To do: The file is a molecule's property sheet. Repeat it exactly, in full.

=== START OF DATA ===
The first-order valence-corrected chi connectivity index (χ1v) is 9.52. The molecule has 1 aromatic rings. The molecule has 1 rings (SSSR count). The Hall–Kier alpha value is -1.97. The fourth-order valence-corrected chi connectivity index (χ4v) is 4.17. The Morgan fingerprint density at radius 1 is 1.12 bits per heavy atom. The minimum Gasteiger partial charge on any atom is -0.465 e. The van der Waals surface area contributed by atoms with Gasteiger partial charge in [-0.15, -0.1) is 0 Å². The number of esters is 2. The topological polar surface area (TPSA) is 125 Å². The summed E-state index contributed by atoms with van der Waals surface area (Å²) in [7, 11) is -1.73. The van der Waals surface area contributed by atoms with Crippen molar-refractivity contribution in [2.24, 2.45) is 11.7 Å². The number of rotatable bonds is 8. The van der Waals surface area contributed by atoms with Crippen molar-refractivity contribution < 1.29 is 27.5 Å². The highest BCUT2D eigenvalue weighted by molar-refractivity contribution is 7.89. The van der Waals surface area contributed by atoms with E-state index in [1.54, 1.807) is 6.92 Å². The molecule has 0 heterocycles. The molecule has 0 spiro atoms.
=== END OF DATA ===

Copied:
The first-order valence-corrected chi connectivity index (χ1v) is 9.52. The molecule has 1 aromatic rings. The molecule has 1 rings (SSSR count). The Hall–Kier alpha value is -1.97. The fourth-order valence-corrected chi connectivity index (χ4v) is 4.17. The Morgan fingerprint density at radius 1 is 1.12 bits per heavy atom. The minimum Gasteiger partial charge on any atom is -0.465 e. The van der Waals surface area contributed by atoms with Gasteiger partial charge in [-0.15, -0.1) is 0 Å². The number of esters is 2. The topological polar surface area (TPSA) is 125 Å². The summed E-state index contributed by atoms with van der Waals surface area (Å²) in [7, 11) is -1.73. The van der Waals surface area contributed by atoms with Crippen molar-refractivity contribution in [2.24, 2.45) is 11.7 Å². The number of rotatable bonds is 8. The van der Waals surface area contributed by atoms with Crippen molar-refractivity contribution < 1.29 is 27.5 Å². The highest BCUT2D eigenvalue weighted by molar-refractivity contribution is 7.89. The van der Waals surface area contributed by atoms with E-state index in [1.54, 1.807) is 6.92 Å². The molecule has 0 heterocycles. The molecule has 0 spiro atoms.